The journey of a peace artist from Ahmedabad’s National Peace Group
Gomtipur is located at a distance of 5.5 kms from the famous Lal Darwaja in Ahmedabad. In the 70s and 80s a large number of people in Gomtipur were employed in textile mills. The urban working class that emerged was ethnically and religiously inclusive. The riots of 1969 and 1992 caused minor religious divide. Communal polarization began in the late 90s. It led to insecurity and fear among religious communities that gave rise to ghettoization in housing. This was also the period when the textile industry collapsed and as a result, the working class solidarity deteriorated. The phase saw a sharpening of Hindu identity of Dalits and their mobilization to the cause of Hindutva. Gomtipur also witnessed communal riot during the state-wide communal violence in 2002.
The slow polarization resulted in formation of separate Muslims and Dalit clusters. In the part of Gomtipur that we visited the Dalit and Muslim clusters are situated adjacent to each other. Muslims and Dalits maintain limited working relations but the fear of being attacked and general lack of trust prevents social intercourse between the two communities. A section of houses of Muslims in Gomtipur were burnt during the communal violence in 2002. These houses were located on the border of the clusters. In 2015 there was a communal clash in Gomtipur preceding the Municipal corporation election. Even today Gomtipur witnesses’ intermittent communal clashes when street fights are given communal colours. Having witnessed the conflict while growing up, Mushtaqueali a resident of the Muslim cluster in Gomtipur co-founded National Peace Group (NPG) in 2009.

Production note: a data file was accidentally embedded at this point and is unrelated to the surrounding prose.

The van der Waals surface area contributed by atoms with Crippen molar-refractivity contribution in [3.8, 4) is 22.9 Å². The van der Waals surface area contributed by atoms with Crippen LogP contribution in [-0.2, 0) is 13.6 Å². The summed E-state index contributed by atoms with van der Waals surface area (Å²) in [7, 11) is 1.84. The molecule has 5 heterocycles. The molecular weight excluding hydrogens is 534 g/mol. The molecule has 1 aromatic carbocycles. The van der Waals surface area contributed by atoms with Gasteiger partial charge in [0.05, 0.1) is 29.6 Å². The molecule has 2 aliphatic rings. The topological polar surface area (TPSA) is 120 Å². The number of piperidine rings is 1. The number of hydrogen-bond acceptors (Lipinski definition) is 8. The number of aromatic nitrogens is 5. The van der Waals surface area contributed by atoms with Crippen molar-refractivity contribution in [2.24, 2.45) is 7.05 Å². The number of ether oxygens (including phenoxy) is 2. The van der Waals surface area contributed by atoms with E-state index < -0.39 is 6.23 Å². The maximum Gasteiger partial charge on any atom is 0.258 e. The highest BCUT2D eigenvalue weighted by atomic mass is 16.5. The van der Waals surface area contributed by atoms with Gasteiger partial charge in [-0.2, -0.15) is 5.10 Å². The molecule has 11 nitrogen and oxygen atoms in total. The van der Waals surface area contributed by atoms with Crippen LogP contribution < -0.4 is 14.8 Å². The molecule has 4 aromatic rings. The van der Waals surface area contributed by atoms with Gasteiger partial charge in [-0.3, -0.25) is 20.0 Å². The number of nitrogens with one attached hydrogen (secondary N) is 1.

National Peace Group works with youth, children and elders to bring about peace and communal harmony in sensitive/conflict areas in and around Ahmedabad. Through street plays they discuss gender, rights and development issues. NPG organises activities like diversity walks to culturally and historically significant places and religious sites in Ahmedabad, celebration of festivals, lectures, workshops and exposure visits that facilitate social interaction among participants from varied ethnic and religious backgrounds and enables well informed cross cultural and religious understanding.